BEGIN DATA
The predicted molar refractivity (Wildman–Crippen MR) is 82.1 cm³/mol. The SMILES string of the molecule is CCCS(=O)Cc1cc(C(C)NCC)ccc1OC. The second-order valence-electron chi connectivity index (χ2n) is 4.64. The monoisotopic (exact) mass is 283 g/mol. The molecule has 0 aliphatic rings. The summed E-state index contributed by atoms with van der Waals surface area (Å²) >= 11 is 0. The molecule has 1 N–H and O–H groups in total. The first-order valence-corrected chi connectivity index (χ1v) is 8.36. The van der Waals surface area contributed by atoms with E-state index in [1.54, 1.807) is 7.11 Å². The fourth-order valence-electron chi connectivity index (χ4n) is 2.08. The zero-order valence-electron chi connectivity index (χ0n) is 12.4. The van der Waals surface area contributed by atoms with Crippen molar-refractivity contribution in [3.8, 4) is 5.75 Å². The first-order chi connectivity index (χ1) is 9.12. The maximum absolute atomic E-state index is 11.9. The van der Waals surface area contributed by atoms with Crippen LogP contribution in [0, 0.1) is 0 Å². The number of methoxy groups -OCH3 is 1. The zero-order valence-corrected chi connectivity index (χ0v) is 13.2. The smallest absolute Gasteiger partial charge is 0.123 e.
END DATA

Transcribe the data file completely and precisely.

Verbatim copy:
The predicted molar refractivity (Wildman–Crippen MR) is 82.1 cm³/mol. The SMILES string of the molecule is CCCS(=O)Cc1cc(C(C)NCC)ccc1OC. The second-order valence-electron chi connectivity index (χ2n) is 4.64. The monoisotopic (exact) mass is 283 g/mol. The molecule has 0 aliphatic rings. The summed E-state index contributed by atoms with van der Waals surface area (Å²) >= 11 is 0. The molecule has 1 N–H and O–H groups in total. The first-order valence-corrected chi connectivity index (χ1v) is 8.36. The van der Waals surface area contributed by atoms with E-state index in [1.54, 1.807) is 7.11 Å². The fourth-order valence-electron chi connectivity index (χ4n) is 2.08. The zero-order valence-electron chi connectivity index (χ0n) is 12.4. The van der Waals surface area contributed by atoms with Crippen molar-refractivity contribution in [3.8, 4) is 5.75 Å². The first-order chi connectivity index (χ1) is 9.12. The maximum absolute atomic E-state index is 11.9. The van der Waals surface area contributed by atoms with Crippen LogP contribution in [0, 0.1) is 0 Å². The number of methoxy groups -OCH3 is 1. The zero-order valence-corrected chi connectivity index (χ0v) is 13.2. The smallest absolute Gasteiger partial charge is 0.123 e.